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Dido No Angel Review

Album. Released 1999.  

BBC Review

There’s little variation in No Angel's material, but its songs do their jobs diligently.

Natalie Shaw 2010

Dido's career could have easily been so very different, as she was halfway through a law degree before the call of the music industry proved lure enough for her to quit her education. Subsequently she worked with (her brother) Rollo Armstrong’s band, Faithless, but this debut solo album failed to attract widespread attention until fate intervened in the form of an Eminem single. Samples from her Thank You song featured heavily on the rapper’s 2000 international hit, Stan. The knock-on effect was one of increased sales and worldwide recognition, and No Angel went on to grace the coffee tables of millions in 2001.

Dido’s debut remains a shiny and polished effort full of comforting verse-chorus-verse structures that draw on everyday woes, none too specific so as to happily sit with the extremely casual record-buyer. We look on as Dido stalkerishly watches her lover while he sleeps on All You Want; has vivid dreams of a life without him on Here With Me; liberates herself from a pedestal on Hunter; and, on album-closer My Life, finally regains control over the situation. It's the album's bittersweet hurrah, concluding proceedings just like the consumable romantic comedy it seems to ape.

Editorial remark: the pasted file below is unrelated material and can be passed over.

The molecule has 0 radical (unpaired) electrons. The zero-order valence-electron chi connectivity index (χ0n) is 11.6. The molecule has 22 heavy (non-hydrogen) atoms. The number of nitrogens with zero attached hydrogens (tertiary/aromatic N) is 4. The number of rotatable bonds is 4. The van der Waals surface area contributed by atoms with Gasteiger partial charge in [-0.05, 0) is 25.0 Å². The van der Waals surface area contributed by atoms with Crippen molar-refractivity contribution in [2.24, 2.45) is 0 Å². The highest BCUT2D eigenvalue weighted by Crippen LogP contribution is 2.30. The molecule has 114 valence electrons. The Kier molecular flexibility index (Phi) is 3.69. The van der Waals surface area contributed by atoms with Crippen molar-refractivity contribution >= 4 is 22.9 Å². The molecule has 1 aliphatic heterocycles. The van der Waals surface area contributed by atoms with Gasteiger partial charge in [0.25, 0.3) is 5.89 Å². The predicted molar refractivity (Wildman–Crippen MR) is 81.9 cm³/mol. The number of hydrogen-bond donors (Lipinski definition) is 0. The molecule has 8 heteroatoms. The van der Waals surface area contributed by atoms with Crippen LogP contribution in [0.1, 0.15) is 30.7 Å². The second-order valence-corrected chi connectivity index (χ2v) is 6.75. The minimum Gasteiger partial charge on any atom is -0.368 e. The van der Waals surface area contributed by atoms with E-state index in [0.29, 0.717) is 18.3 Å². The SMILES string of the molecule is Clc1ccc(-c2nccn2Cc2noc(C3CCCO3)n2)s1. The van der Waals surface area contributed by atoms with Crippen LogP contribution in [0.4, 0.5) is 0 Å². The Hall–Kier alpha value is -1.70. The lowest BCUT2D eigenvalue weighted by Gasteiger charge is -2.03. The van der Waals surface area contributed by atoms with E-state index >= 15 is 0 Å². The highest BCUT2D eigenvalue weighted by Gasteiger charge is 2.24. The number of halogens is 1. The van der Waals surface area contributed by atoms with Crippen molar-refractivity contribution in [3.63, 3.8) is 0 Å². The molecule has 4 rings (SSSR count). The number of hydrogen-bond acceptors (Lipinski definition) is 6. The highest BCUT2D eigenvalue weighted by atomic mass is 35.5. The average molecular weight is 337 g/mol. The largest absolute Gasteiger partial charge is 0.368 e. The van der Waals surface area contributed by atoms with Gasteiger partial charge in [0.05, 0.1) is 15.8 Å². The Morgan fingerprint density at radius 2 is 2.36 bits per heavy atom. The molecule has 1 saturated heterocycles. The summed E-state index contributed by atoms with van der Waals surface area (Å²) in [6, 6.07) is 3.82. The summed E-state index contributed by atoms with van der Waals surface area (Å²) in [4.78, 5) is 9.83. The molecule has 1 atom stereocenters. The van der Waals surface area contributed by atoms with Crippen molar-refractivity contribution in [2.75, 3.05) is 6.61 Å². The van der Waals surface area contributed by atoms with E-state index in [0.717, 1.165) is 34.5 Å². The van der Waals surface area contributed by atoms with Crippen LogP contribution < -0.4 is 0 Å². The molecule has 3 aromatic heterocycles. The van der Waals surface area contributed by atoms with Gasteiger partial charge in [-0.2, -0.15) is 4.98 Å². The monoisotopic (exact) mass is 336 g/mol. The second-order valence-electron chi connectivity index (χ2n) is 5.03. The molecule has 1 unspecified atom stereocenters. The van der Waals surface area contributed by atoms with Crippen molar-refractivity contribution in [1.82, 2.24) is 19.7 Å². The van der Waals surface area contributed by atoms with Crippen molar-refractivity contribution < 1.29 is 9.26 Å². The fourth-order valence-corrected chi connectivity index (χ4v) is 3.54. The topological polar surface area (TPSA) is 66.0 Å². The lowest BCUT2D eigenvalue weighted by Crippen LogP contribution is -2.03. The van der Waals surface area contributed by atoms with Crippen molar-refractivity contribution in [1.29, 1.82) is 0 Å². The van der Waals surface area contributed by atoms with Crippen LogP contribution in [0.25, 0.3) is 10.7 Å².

Folk-pop is the staple style, with occasional synth-plonks added to the mix to disguise its use of convenient rhyme and emphasise the fleetingly manic depression of the content. With Dido's vocals deliberately cloudy and nasal, the relationship merry-go-round of the wordplay becomes even easier to digest. Take Honestly OK, which touches on Beth Orton's folk-tronica and Faithless' trip-hop but is so apologetic that, for all its intentions, fares even beiger than its forbearers The lyrics ooze platitudes, pottering along their path of well-trodden faux-misery.

While there's little variation in No Angel's material, its songs do their jobs diligently. But that's exactly the problem – it’s all so constructed. A passive-aggressive protagonist sits neatly atop the maximum-gloss backing tracks, insipidly whimpering to someone who isn't really listening. In a parallel world, it's hard to imagine this album being listened to as anything more than background music. What we hoped for, then, was action and movement from listening to this fluid slice of MOR, evolution and innovation rather than any wallowing in the synthesised stasis it bathes in. So far, so sort of.

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